Advantages: It sounds appealing to me!

Disadvantages: Apple has vast numbers of customers who know iOS and are ready to understand iOS-like features which show up in OS X. But Microsoft hasn't had much luck getting Windows users to buy Windows Phone handsets.

3. The Windows 1.0 road.

When Microsoft introduced the first version of Windows in 1985, it bore as little resemblance to DOS as Windows 8's new interface bears to old-school Windows. And anyone who ran both DOS and Windows lived in two different worlds with two radically different types of applications, much as Windows 8 users do. But for its first decade, Windows was an optional add-on to DOS — nobody used it unwillingly. Maybe Microsoft could have done something similar again, upgrading Windows in a more conventional manner, but simultaneously introducing an add-on which would give the operating system a simplified, touch-friendly front end.

Advantages: Nobody would feel like they were having something unfamiliar forced on them.

Disadvantages: A new Windows new interface as an extra-cost option might never become popular, let alone pervasive. (Then again, Windows 3.0 and Windows 3.1 were extra-cost options, and were blockbusters.)

4. The Windows Phone road.

During the 15 months in between the launch of Windows Phone 7 and the first public demo of Windows 8, lots of people thought that Microsoft should release a version of Windows Phone for tablets. Then the company revealed that it planned to give Windows itself a Windows Phone-like interface, and it became clear why it hadn't released a Windows Phone Tablet Edition. But maybe there's an alternate universe in which the company's tablet strategy was the same as Apple's: one operating system for phones and tablets, and one for computers. In this scenario, Windows tablets might look much like the Windows 8 and Windows RT models we're seeing, except they wouldn't offer the desktop and wouldn't be compatible with any legacy Windows apps.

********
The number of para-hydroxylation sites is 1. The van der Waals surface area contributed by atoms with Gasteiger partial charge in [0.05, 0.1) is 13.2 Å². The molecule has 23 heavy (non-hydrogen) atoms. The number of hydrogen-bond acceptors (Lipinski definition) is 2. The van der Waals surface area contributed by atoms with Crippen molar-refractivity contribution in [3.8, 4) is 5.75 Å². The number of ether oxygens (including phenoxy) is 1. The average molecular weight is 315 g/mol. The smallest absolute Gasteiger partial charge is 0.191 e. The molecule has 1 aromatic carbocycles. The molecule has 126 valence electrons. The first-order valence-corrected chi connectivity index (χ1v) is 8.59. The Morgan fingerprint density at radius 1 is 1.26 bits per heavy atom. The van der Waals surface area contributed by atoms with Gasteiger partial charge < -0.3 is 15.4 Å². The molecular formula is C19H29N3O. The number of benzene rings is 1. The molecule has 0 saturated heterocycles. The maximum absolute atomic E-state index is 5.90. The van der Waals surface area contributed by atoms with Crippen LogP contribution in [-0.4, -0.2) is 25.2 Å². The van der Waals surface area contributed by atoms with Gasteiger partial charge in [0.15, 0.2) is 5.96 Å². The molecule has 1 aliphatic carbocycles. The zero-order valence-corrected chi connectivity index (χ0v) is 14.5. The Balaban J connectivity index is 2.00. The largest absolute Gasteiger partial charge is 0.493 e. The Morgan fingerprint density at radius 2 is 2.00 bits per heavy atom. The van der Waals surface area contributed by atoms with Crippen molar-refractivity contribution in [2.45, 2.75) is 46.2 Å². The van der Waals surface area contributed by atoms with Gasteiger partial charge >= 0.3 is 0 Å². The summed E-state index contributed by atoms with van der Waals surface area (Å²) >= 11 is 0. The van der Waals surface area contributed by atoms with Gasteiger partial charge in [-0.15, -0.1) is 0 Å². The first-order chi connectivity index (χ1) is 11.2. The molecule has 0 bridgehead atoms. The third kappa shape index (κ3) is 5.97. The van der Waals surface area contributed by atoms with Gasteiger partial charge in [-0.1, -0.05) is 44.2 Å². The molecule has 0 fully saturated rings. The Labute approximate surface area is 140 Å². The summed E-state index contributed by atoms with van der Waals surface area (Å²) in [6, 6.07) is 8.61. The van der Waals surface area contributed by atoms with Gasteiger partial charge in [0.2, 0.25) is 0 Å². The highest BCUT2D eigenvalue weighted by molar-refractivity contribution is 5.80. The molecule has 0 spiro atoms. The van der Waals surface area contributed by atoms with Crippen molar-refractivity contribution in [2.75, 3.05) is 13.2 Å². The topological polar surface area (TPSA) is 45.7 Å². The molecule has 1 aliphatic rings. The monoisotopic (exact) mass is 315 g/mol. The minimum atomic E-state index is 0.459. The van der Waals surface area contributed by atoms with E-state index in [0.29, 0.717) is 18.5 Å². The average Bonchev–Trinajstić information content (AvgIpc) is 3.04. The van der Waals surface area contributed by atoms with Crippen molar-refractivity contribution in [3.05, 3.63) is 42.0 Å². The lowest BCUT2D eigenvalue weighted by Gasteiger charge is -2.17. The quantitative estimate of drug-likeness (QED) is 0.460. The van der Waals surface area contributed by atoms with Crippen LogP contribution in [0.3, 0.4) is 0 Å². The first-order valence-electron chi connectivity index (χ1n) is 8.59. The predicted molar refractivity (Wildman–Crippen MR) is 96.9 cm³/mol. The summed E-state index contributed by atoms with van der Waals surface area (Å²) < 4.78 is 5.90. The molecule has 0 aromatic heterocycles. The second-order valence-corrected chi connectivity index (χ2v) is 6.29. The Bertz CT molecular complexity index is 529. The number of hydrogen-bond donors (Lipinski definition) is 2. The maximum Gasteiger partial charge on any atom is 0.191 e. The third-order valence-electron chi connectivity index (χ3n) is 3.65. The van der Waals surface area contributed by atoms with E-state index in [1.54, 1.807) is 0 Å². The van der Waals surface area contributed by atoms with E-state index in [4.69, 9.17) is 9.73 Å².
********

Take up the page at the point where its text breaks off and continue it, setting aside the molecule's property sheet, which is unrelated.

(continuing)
Advantages: Windows Phone is an excellent operating system which might be pretty nifty on a tablet.

Disadvantages: Microsoft's having trouble convincing teeming masses of people to buy Windows Phone smartphones, so there's little evidence that they'd clamor for Windows Phone tablets.

5. The just-Surface road.

Right now, Microsoft isn't just introducing a wildly new version of Windows — it's also going into the PC business for the first time, with the tablets it calls Surface. The first version of Surface runs Windows RT, which is basically the same product as Windows 8, except it can't run traditional Windows apps except for the ones it comes bundled with: Office and Internet Explorer. Surface competes with other Windows RT tablets and with Windows 8 tablets, and the whole situation is kind of ugly and confusing. It's conceivable that it would have been cleaner if Windows just went on being Windows, and Surface was a new and unique Microsoft device, running an operating system that wasn't available on anything else.